However, analysis of data has shown these hypotheses to be false. Small animals do tend to sleep in a polyphasic manner, but there is no real correlation with the phasing and duration of sleep with risk for being eaten. It appears more probable that small animals need to sleep polyphasically to wake up and eat.
The evolution of sleep is caught up with the evolution of brains.
Many simple cold-blooded animals control waking from the brainstem, which is a simpler brain than mammals have. Mammals control waking from the cortex. The more primitive waking period was converted to slow-wave sleep, scientists speculate. The old style sleep of primitive animals was converted to REM sleep. This explains why mammals have such complex sleep. The evolutionary leap from amphibians to humans didn’t result in acquisition of a new way to sleep; it resulted in a new way to be awake.
Scientists feel that REM sleep, or a precursor to REM, started before the arrival of mammals, and originated in reptiles. Mammals and birds do not have much thermoregulation during REM, and cold-blooded reptiles do not have much thermoregulation period. Non-REM sleep in mammals and birds involves activity in the cerebrum, a part of the brain underdeveloped in reptiles. So it appears that REM is a vestige of an evolutionarily early form of sleep.
Two theoretical approaches
The body and brain do many functions during the sleep period and the traditional idea was that sleep evolved to serve these functions. Call this the “adaptive theory”.
More and more evolutionary biologists are returning to the idea that sleep primarily started as a way for the animal to rest, conserve energy, and be still to avoid predators. This seemed an overall simplistic explanation at one time. After all, so many important brain maintenance functions happen while we’re asleep that it must be more than that.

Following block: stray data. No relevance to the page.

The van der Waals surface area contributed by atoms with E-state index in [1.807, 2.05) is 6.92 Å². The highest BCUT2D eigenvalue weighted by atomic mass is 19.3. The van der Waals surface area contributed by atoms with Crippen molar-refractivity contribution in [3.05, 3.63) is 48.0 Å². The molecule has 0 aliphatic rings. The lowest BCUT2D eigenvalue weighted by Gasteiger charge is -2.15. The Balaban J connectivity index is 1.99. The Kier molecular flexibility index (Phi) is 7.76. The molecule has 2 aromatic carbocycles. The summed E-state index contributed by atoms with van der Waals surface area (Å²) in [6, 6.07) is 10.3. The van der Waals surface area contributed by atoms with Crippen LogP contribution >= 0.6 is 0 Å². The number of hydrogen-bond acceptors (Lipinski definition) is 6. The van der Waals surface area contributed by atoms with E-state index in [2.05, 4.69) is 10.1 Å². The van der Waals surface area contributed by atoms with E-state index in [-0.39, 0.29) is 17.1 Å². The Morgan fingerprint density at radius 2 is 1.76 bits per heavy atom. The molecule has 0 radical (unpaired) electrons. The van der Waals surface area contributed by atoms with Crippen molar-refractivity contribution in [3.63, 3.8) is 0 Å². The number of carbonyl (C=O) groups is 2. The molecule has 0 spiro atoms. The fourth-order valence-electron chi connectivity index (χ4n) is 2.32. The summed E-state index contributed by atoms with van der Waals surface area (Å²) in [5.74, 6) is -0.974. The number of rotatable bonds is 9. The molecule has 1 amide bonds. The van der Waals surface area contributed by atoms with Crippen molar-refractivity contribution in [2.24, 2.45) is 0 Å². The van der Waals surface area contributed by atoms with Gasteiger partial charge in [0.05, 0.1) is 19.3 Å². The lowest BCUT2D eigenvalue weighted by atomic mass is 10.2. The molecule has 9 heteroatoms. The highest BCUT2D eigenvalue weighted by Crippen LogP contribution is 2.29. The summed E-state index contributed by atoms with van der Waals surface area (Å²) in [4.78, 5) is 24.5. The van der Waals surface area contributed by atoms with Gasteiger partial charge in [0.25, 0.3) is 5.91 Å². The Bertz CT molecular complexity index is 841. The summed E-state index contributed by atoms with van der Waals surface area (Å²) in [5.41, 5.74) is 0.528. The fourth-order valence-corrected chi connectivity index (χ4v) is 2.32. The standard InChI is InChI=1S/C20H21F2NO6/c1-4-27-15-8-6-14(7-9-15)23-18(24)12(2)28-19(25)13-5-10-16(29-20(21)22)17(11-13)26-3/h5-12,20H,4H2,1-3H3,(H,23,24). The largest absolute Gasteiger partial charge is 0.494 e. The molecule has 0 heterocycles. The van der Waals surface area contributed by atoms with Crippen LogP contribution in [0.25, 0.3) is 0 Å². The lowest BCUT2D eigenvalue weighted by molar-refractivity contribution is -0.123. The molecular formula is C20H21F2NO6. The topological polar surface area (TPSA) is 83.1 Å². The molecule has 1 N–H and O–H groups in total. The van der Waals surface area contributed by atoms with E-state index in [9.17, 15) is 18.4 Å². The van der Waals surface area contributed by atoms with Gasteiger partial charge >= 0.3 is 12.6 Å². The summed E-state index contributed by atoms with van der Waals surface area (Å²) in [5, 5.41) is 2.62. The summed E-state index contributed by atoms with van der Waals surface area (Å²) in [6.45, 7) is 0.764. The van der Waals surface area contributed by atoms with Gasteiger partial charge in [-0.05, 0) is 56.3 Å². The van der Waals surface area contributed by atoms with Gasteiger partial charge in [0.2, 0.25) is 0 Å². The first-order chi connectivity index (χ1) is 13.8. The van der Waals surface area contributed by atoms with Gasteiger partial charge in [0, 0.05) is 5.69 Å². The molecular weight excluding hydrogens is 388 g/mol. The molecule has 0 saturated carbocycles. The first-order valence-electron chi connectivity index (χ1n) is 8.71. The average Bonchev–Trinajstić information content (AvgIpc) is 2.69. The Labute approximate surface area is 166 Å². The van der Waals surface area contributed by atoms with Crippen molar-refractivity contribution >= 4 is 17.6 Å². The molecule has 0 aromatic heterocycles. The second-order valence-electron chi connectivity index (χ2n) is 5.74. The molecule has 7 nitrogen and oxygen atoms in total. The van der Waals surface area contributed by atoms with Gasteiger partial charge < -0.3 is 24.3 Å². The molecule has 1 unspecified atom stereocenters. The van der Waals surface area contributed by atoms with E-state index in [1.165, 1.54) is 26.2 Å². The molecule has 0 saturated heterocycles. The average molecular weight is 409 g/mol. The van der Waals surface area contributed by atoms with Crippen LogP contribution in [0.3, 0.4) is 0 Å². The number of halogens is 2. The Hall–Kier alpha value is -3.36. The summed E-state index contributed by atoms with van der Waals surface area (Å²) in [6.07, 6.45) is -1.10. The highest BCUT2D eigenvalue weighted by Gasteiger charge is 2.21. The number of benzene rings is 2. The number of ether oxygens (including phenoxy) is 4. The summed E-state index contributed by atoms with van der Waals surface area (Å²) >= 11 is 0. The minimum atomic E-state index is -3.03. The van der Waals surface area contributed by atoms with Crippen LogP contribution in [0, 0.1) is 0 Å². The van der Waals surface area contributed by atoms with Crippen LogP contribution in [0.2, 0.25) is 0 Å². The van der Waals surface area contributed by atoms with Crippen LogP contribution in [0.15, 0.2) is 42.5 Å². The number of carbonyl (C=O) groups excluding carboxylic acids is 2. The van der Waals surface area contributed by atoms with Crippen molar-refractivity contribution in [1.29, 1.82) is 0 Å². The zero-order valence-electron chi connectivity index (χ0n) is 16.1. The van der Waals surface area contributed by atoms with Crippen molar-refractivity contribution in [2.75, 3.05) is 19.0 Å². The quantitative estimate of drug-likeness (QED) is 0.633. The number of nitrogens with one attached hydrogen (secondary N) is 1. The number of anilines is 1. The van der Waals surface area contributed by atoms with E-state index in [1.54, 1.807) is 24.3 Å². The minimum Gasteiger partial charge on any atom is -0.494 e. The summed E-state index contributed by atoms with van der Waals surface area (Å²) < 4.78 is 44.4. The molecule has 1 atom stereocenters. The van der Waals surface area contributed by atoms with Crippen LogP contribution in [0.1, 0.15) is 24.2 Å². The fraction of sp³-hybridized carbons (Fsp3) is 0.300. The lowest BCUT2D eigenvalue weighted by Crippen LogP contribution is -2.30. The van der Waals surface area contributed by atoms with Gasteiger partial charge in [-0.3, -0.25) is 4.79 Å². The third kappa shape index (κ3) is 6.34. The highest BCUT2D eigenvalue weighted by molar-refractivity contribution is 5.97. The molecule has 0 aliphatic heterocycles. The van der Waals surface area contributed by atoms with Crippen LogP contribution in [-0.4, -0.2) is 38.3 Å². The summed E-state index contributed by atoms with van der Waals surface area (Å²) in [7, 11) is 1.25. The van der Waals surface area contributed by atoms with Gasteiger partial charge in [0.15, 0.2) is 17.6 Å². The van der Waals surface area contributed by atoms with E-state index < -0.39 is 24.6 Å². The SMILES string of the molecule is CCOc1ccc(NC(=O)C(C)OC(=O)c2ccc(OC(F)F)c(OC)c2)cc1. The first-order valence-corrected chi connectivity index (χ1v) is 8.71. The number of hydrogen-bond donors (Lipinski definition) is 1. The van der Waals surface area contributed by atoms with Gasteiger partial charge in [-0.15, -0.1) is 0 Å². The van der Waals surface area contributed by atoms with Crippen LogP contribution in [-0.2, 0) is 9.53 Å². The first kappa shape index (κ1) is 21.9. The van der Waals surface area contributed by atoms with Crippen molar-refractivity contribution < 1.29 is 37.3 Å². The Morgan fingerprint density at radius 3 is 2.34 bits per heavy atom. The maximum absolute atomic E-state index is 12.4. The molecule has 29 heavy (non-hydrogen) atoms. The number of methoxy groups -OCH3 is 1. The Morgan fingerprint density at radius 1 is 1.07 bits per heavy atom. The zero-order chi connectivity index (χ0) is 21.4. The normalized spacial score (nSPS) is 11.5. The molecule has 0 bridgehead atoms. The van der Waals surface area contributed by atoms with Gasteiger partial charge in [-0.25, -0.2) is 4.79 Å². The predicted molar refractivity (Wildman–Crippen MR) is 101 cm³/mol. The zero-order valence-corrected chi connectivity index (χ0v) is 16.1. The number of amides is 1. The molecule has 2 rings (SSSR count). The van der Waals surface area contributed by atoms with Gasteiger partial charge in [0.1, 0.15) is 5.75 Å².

The thinking in this new model, however, involves the evolutionary concept of exaptation. Exaptation is a term biologists use to describe how a species (or genetic line of organisms) repositions functions of traits over the generations. A behavior or anatomical feature may exist in a species but over time come to serve a function other than its original function. Sleep may have started simply to conserve energy and to prevent animals from moving around when it was dangerous to do so. Over millions of years, other functions were added to the sleep period. Consolidation of memories, for instance, is probably easier for the brain to accomplish during an unconscious period, when the rate of new memories being formed is low. The same is true for the flushing of the glymphatic system.
This story parallels evolutionists; ideas of how other complex systems and behaviors developed. This is well explained by Scientific American writer Boris Zivkovic in an article about the “non-adaptive function of sleep.”
Primates sleep uniphasically – the whole day’s period is in one sitting – or perhaps biphsically with a short waking period between the two sleep periods. This is one way we differ from other mammals. Aquatic mammals – which must come to the surface to breath air – have evolved a way to sleep in one half of the brain at a time. This is called unihemispheric sleep. The waking half keeps the dolphin or whale moving and breathing while the other half sleeps. Their brains have a special anatomical feature to prevent both halve from sleeping at the same time.